For those who already own, record low interest rates provide cheap financing. For those who don’t, it’s much harder.

“In other words, the market is unaffordable for those with no capital but pretty good for those who don’t have to scrape together a deposit,” said Peter Dixon, European economist at Commerzbank.

The divide between those who can afford and those who can’t keeps widening.

As one analyst polled by Reuters pointed out, 40 percent of home buyers in Britain are buying in cash, often using their capital gains from existing properties. Even in London, where the average price of a home is over 460,000 pounds compared with an average salary of about 35,000 pounds, many transactions are done completely in cash.

If that weren’t enough, a mortgage market review conducted by the Bank of England has made it incrementally more difficult for those applying to actually get a mortgage.

Which brings us to Canada, where property prices have been moving almost exclusively in one direction — up — for the better part of a generation, leaving some people with no understanding or experience of a fall, let alone a moderation.

UK and Canada house prices


Unlike in Britain, where there is precious little space to meet a constantly growing demand for housing that is thwarted from being built quickly enough by complex planning regulations, Canada is the second largest country in the world, with 10 million square kilometres of land — admittedly the bulk of it rugged and remote and frequently covered in snow.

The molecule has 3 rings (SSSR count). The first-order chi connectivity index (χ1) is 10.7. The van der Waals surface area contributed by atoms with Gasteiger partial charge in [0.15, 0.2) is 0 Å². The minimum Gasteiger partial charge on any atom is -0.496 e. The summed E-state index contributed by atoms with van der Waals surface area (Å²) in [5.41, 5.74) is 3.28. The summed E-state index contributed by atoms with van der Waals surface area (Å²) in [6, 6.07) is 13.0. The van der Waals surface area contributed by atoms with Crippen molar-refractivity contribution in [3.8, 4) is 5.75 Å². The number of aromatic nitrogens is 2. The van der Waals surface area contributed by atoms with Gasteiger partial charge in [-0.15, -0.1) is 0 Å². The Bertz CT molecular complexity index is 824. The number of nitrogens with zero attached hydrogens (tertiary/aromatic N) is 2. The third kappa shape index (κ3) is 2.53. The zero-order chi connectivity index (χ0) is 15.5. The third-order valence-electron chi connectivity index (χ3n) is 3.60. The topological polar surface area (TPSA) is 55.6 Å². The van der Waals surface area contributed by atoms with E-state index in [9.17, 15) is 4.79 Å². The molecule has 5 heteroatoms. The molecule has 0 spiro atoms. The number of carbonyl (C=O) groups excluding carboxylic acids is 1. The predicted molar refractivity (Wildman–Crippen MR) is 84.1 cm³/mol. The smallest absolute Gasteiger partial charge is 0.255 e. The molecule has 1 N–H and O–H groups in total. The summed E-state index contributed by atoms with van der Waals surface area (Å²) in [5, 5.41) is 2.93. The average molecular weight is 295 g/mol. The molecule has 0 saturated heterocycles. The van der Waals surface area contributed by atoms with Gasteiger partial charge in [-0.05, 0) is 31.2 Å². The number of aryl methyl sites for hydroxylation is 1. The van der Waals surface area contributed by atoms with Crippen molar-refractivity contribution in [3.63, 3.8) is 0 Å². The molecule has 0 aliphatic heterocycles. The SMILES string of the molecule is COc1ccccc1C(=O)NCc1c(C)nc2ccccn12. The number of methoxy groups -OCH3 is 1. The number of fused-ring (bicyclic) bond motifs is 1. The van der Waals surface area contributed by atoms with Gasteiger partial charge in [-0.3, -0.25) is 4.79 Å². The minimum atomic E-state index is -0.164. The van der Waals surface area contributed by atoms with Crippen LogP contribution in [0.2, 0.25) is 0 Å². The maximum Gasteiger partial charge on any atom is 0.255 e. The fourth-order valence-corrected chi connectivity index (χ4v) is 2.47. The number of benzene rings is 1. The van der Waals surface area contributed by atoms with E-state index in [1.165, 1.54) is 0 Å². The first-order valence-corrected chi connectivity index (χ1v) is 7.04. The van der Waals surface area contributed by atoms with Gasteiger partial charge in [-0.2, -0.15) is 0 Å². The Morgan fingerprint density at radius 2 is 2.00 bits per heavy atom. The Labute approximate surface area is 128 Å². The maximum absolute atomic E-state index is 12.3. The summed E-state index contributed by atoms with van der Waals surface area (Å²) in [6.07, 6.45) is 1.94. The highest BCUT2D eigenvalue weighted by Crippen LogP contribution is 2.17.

With a household debt to income ratio of 164 percent, which is as high as it was in Britain before the financial crisis set in and prices there fell by about a fifth, there remains a real risk of a property market crash.

“(The) housing market has remained positive because of lower mortgage rates, and that will only last until part way next year. As the rates increases, the pressure on housing will increase and demand for homes will decrease, causing prices to start to fall,” said Sadiq Adatia, chief investment officer at Sun Life Global Investments.

Of course if base rates stay at record lows for longer, then mortgage rates may stay as low as they are for much longer as well.

But that prospect is not leading many to feel particularly optimistic about big gains in real estate markets — at least in the U.S., Britain or Canada, in coming years.

“Whether using salary multiples or yields housing is expensive and appears to have peaked for this cycle,” said Henry Pryor, a London-based independent real estate analyst.



No comments so far

We welcome comments that advance the story through relevant opinion, anecdotes, links and data. If you see a comment that you believe is irrelevant or inappropriate, you can flag it to our editors by using the report abuse links. Views expressed in the comments do not represent those of Reuters. For more information on our comment policy, see http://blogs.reuters.com/fulldisclosure/2010/09/27/toward-a-more-thoughtful-conversation-on-stories/